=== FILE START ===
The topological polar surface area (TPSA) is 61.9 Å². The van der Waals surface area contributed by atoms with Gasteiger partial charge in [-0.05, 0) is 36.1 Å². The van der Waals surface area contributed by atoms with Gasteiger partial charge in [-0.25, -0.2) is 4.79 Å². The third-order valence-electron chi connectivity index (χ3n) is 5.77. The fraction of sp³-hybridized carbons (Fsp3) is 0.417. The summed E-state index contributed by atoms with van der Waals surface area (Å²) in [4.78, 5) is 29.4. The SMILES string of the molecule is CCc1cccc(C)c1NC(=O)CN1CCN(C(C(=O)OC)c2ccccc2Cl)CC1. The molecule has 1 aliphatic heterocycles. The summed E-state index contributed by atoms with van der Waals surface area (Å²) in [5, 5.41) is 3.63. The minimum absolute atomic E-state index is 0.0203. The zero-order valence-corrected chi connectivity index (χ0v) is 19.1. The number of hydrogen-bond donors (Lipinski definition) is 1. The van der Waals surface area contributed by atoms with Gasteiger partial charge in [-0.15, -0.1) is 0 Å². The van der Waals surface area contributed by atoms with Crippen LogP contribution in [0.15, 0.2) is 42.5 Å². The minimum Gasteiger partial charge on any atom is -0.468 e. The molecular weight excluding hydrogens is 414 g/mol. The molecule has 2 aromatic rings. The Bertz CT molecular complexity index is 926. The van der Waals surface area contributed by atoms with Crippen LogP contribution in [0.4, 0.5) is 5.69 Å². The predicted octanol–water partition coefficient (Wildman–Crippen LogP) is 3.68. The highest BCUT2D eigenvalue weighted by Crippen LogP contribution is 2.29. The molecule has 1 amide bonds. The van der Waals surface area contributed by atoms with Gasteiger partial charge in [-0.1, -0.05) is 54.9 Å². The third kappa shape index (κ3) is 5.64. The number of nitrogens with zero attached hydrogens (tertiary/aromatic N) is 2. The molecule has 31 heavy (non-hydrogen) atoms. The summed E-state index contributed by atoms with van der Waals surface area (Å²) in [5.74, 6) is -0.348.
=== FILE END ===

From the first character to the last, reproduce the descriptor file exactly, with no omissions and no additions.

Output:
The topological polar surface area (TPSA) is 61.9 Å². The van der Waals surface area contributed by atoms with Gasteiger partial charge in [-0.05, 0) is 36.1 Å². The van der Waals surface area contributed by atoms with Gasteiger partial charge in [-0.25, -0.2) is 4.79 Å². The third-order valence-electron chi connectivity index (χ3n) is 5.77. The fraction of sp³-hybridized carbons (Fsp3) is 0.417. The summed E-state index contributed by atoms with van der Waals surface area (Å²) in [4.78, 5) is 29.4. The SMILES string of the molecule is CCc1cccc(C)c1NC(=O)CN1CCN(C(C(=O)OC)c2ccccc2Cl)CC1. The molecule has 1 aliphatic heterocycles. The summed E-state index contributed by atoms with van der Waals surface area (Å²) in [5, 5.41) is 3.63. The minimum absolute atomic E-state index is 0.0203. The zero-order valence-corrected chi connectivity index (χ0v) is 19.1. The number of hydrogen-bond donors (Lipinski definition) is 1. The van der Waals surface area contributed by atoms with Gasteiger partial charge in [-0.15, -0.1) is 0 Å². The van der Waals surface area contributed by atoms with Crippen LogP contribution in [0.15, 0.2) is 42.5 Å². The minimum Gasteiger partial charge on any atom is -0.468 e. The molecular weight excluding hydrogens is 414 g/mol. The molecule has 2 aromatic rings. The Bertz CT molecular complexity index is 926. The van der Waals surface area contributed by atoms with Crippen LogP contribution in [0.4, 0.5) is 5.69 Å². The predicted octanol–water partition coefficient (Wildman–Crippen LogP) is 3.68. The highest BCUT2D eigenvalue weighted by Crippen LogP contribution is 2.29. The molecule has 1 amide bonds. The van der Waals surface area contributed by atoms with Gasteiger partial charge in [-0.1, -0.05) is 54.9 Å². The third kappa shape index (κ3) is 5.64. The number of nitrogens with zero attached hydrogens (tertiary/aromatic N) is 2. The molecule has 31 heavy (non-hydrogen) atoms. The summed E-state index contributed by atoms with van der Waals surface area (Å²) in [5.74, 6) is -0.348.